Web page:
The linkage disequilibrium of these 14 SNPs was calculated for the IBS population (Supplementary Figure S2). A conserved haplotype block, in high linkage disequilibrium, was detected between the start of intron 1 and the end of SOD1, and including the SCAF4 gene. The SOD1 exon 1, including the c.14C > T (p.A5V) mutation, is located outside this conserved haplotype in the IBS population (Supplementary Figure S2). Using data for all the populations deposited in the 1K Genomes Project, the analysis of linkage disequilibrium showed the same results for the conservation of this SOD1 haplotype block (data not shown).
The founder p.A5V-SOD1 haplotype in our patients is the same as the one found in the Swedish population, and differs from the founder haplotype observed in patients from North America (Table 1).
We determined all the inferred SOD1 haplotypes for these 14 SNPs in the IBS, European, Asian, African, and Mixed American populations, using all the available subjects from the 1K Genomes Project as a control group (Figure 3). A total of 21 phased inferred haplotypes were detected in all the populations. The European haplotype (p.A5V-EUR) was the most common in all the populations. The American haplotype (p.A5V-USA) was the second most common worldwide. However, both haplotypes appear with similar frequencies in the Asian population (0.386 for p.A5V-EUR, 0.385 for p.A5V-USA) (Figure 3).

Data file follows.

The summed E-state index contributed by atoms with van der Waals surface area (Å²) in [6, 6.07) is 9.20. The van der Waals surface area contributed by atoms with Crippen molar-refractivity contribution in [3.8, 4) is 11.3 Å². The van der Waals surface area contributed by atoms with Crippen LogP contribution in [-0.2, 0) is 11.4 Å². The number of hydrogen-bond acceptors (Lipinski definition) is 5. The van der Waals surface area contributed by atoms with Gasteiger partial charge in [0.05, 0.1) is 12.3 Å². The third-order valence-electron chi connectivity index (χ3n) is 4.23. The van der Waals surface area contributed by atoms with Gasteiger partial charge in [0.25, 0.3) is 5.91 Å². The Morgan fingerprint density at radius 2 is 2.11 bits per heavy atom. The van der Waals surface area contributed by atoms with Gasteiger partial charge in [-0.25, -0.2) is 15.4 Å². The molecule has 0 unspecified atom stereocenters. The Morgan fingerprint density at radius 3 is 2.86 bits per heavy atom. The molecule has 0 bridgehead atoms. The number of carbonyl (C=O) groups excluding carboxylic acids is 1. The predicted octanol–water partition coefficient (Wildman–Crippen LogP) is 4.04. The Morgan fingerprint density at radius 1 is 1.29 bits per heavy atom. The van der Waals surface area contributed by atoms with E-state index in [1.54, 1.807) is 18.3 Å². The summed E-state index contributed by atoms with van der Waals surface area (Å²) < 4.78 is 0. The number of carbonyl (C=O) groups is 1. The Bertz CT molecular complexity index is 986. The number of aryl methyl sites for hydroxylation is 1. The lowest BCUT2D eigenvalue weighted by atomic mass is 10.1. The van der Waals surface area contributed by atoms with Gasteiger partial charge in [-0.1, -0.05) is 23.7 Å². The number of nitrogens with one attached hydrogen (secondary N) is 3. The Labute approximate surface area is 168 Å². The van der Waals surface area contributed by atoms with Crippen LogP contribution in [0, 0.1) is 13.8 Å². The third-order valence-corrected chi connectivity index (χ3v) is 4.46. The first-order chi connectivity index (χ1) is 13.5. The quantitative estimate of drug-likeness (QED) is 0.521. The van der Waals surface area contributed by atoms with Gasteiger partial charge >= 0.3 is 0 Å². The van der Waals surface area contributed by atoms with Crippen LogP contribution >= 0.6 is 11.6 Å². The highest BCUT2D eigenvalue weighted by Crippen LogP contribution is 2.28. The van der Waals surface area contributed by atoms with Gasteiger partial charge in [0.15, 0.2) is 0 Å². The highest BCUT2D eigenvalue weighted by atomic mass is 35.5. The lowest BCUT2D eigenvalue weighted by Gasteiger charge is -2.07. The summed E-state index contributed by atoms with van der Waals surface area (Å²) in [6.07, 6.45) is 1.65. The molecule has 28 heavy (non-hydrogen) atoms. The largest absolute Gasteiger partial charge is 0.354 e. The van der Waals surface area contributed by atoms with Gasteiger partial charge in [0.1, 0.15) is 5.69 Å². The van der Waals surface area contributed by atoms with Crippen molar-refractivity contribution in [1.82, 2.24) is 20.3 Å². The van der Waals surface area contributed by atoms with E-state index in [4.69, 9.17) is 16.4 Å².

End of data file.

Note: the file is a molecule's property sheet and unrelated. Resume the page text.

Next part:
Figure 3 Inferred haplotypes around the SOD1 gene detected in all populations from the 1K Genomes Project. (A) 21 inferred haplotypes. (B) Haplotype frequencies and counts are shown for each subpopulations: African (ACB, ASW, ESN, GWC, LWK, MSL, YRI); European (CEU, FIN, GBR, IBS, TSI); East Asian (CHB, CHS, CDX, JPT, KHV); South Asian (GIH, PJL, BEB, STU, ITU); Mixed American (CLM, MXL, PEL, PUR); all (African + European + East Asian + South Asian + Mixed Americans). EUR, haplotype base for p.A5V-EU. USA, haplotype base for p.A5V-USA.